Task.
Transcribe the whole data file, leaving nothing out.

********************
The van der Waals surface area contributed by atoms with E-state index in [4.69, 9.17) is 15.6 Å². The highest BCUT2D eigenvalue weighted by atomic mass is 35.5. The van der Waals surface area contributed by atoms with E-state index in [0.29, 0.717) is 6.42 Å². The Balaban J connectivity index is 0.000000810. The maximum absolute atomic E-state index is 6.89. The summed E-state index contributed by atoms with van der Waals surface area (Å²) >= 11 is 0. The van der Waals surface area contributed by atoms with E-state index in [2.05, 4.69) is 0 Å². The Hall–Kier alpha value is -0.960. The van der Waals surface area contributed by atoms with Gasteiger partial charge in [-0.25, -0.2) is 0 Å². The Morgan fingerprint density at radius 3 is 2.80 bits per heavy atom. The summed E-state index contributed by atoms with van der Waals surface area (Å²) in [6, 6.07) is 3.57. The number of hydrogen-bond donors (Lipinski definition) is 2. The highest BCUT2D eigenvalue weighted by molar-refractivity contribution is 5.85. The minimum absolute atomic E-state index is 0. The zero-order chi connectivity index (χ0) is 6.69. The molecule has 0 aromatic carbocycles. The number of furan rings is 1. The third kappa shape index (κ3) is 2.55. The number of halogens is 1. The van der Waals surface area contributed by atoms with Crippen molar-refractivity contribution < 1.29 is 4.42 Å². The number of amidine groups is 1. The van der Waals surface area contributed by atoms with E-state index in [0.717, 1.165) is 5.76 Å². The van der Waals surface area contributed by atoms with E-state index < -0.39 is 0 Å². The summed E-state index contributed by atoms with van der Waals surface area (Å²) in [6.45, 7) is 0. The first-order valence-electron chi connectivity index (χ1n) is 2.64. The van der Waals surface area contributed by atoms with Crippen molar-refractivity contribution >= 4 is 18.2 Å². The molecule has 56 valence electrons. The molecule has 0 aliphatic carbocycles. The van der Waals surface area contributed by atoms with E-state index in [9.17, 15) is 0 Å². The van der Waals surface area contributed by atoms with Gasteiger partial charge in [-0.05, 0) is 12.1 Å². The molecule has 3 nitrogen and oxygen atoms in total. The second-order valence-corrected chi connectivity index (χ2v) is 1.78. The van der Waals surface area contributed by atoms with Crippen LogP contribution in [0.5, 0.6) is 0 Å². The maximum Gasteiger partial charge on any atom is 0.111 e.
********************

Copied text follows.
The van der Waals surface area contributed by atoms with E-state index in [4.69, 9.17) is 15.6 Å². The highest BCUT2D eigenvalue weighted by atomic mass is 35.5. The van der Waals surface area contributed by atoms with E-state index in [0.29, 0.717) is 6.42 Å². The Balaban J connectivity index is 0.000000810. The maximum absolute atomic E-state index is 6.89. The summed E-state index contributed by atoms with van der Waals surface area (Å²) >= 11 is 0. The van der Waals surface area contributed by atoms with E-state index in [2.05, 4.69) is 0 Å². The Hall–Kier alpha value is -0.960. The van der Waals surface area contributed by atoms with Gasteiger partial charge in [-0.25, -0.2) is 0 Å². The Morgan fingerprint density at radius 3 is 2.80 bits per heavy atom. The summed E-state index contributed by atoms with van der Waals surface area (Å²) in [6, 6.07) is 3.57. The number of hydrogen-bond donors (Lipinski definition) is 2. The highest BCUT2D eigenvalue weighted by molar-refractivity contribution is 5.85. The minimum absolute atomic E-state index is 0. The zero-order chi connectivity index (χ0) is 6.69. The molecule has 0 aromatic carbocycles. The number of furan rings is 1. The third kappa shape index (κ3) is 2.55. The number of halogens is 1. The van der Waals surface area contributed by atoms with Crippen molar-refractivity contribution < 1.29 is 4.42 Å². The number of amidine groups is 1. The van der Waals surface area contributed by atoms with E-state index in [0.717, 1.165) is 5.76 Å². The van der Waals surface area contributed by atoms with E-state index < -0.39 is 0 Å². The summed E-state index contributed by atoms with van der Waals surface area (Å²) in [6.45, 7) is 0. The first-order valence-electron chi connectivity index (χ1n) is 2.64. The van der Waals surface area contributed by atoms with Crippen molar-refractivity contribution >= 4 is 18.2 Å². The molecule has 56 valence electrons. The molecule has 0 aliphatic carbocycles. The van der Waals surface area contributed by atoms with E-state index in [9.17, 15) is 0 Å². The van der Waals surface area contributed by atoms with Gasteiger partial charge in [-0.05, 0) is 12.1 Å². The molecule has 3 nitrogen and oxygen atoms in total. The second-order valence-corrected chi connectivity index (χ2v) is 1.78. The van der Waals surface area contributed by atoms with Crippen LogP contribution in [0.5, 0.6) is 0 Å². The maximum Gasteiger partial charge on any atom is 0.111 e.